A bill in the Pennsylvania General Assembly would again allow municipalities to charge “reasonable and necessary fees” to fund their recycling programs. House Bill 755 would reverse a court decision that stated municipalities can't charge the fees because state law doesn't expressly say they can.

In a letter published in the Indianapolis Star over the weekend, the leader of the Indiana Recycling Coalition (IRC) offered some updates on the battle over a plan to build a mixed-waste MRF for the city's refuse. Carey Hamilton of the IRC writes that during a recent court hearing on the issue, a city representative noted the plan is centered on the disposal of solid waste. Hamilton says this a reversal from the city's earlier comments that framed the Covanta facility as a method to boost recycling. She also says the MRF is not yet a done deal.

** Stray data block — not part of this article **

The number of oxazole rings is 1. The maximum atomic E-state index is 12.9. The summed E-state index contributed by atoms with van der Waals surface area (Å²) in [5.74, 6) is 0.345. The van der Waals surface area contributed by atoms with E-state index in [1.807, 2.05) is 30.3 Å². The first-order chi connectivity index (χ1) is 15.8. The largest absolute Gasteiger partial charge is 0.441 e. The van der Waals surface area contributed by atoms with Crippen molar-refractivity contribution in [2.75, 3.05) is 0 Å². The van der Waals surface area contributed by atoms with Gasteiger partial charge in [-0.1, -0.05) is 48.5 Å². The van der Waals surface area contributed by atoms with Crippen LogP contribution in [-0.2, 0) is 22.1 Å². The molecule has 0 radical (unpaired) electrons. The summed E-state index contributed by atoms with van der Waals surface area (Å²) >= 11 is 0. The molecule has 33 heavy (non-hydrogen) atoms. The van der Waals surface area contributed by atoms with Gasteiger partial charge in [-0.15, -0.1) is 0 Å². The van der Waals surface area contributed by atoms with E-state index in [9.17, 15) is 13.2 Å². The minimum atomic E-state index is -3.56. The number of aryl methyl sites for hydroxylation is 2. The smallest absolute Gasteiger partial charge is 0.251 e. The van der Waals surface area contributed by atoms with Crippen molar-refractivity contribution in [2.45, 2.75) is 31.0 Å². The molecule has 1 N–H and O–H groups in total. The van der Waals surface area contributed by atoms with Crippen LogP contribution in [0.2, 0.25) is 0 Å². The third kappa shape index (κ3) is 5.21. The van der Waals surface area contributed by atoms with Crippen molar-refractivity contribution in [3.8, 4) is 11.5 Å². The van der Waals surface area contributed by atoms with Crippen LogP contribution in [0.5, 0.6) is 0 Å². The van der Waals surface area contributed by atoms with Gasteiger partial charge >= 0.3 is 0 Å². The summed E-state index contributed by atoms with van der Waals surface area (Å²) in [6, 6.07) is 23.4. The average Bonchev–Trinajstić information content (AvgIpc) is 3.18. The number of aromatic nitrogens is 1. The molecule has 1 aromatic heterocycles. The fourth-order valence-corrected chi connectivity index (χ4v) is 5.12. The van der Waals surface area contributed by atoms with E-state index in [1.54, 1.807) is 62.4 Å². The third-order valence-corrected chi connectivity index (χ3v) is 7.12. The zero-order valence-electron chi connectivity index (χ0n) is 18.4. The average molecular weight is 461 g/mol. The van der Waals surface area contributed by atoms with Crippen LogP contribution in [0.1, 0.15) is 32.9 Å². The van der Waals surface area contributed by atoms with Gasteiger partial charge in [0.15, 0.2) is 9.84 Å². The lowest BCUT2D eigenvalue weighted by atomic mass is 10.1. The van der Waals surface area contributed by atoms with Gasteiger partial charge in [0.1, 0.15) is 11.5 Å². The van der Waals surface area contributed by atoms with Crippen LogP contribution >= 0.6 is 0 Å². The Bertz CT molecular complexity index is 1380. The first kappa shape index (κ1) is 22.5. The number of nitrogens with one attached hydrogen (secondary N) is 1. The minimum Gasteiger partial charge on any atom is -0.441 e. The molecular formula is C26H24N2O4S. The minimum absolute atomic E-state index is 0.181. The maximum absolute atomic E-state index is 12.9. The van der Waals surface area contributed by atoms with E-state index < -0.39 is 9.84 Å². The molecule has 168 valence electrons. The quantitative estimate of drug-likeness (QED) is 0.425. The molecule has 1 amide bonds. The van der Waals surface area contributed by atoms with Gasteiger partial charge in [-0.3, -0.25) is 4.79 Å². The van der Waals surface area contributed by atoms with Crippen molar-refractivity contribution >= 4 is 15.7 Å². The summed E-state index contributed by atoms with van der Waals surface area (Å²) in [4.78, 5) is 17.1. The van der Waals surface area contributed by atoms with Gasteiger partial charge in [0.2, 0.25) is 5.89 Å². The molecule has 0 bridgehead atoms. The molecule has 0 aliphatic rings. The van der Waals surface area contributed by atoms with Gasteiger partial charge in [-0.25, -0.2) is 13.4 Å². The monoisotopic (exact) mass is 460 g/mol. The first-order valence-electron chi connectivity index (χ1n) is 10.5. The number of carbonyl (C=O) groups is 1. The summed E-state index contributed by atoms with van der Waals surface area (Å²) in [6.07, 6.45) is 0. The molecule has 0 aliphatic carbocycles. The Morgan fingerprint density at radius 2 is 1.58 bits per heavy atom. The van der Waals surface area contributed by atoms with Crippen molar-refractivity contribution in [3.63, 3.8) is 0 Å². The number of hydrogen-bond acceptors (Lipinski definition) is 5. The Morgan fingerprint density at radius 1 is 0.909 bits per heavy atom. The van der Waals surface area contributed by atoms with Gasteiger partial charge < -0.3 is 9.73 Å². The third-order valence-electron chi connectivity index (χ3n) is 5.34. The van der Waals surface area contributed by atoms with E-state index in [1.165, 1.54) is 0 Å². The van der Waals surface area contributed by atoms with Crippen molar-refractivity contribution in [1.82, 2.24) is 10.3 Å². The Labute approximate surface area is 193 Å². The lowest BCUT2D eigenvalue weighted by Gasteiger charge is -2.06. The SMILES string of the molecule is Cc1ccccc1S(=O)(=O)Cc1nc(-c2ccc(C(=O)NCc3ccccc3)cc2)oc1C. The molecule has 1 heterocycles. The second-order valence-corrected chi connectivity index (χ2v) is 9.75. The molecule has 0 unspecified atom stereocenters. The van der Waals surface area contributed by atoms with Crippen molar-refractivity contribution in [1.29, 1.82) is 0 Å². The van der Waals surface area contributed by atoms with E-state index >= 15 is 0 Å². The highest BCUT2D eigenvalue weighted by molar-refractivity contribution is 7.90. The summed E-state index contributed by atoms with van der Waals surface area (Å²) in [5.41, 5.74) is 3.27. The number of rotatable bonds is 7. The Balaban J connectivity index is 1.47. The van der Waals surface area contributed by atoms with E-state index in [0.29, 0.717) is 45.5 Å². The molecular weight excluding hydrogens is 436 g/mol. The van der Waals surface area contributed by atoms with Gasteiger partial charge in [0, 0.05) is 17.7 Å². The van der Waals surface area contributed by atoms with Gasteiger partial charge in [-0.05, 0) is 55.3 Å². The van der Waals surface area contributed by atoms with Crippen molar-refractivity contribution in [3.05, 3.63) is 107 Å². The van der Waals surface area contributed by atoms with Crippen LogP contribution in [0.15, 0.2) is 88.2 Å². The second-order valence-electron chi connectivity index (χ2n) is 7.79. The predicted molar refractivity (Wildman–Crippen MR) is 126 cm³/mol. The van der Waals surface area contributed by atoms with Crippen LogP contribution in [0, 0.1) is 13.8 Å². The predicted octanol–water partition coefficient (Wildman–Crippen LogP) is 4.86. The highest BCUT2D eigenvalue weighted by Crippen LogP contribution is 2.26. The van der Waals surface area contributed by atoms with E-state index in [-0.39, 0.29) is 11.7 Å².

In lighter news out of Indy, a woman who has been dubbed “The Can Lady” is raising money for city schools and teaching children about recycling at the same time. RTV6 News featured Mary Stumpp in a recent report.

No radical changes are necessary to improving plastics recycling; instead, what the sector needs is greater participation rates in existing programs. That's the view of Harry Floyd, program coordinator of Virginia's Clean Fairfax Council. In a blog post on The Hill political news site, he called for sensible action to improve the amount of plastics that get recycled.

The U.S. has had an on-again, off-again love affair with recycling, which has been shaped by technology, markets and public relations. So writes John Timmer, science editor at Ars Technica.

The operator of a San Jose, California-area landfill, recycling and composting center is forming a coalition to address odor-issues in the area, a representative said. Republic Services of Santa Clara County also says its landfill, which it is looking to enlarge, is not to blame for many of the area’s odor issues.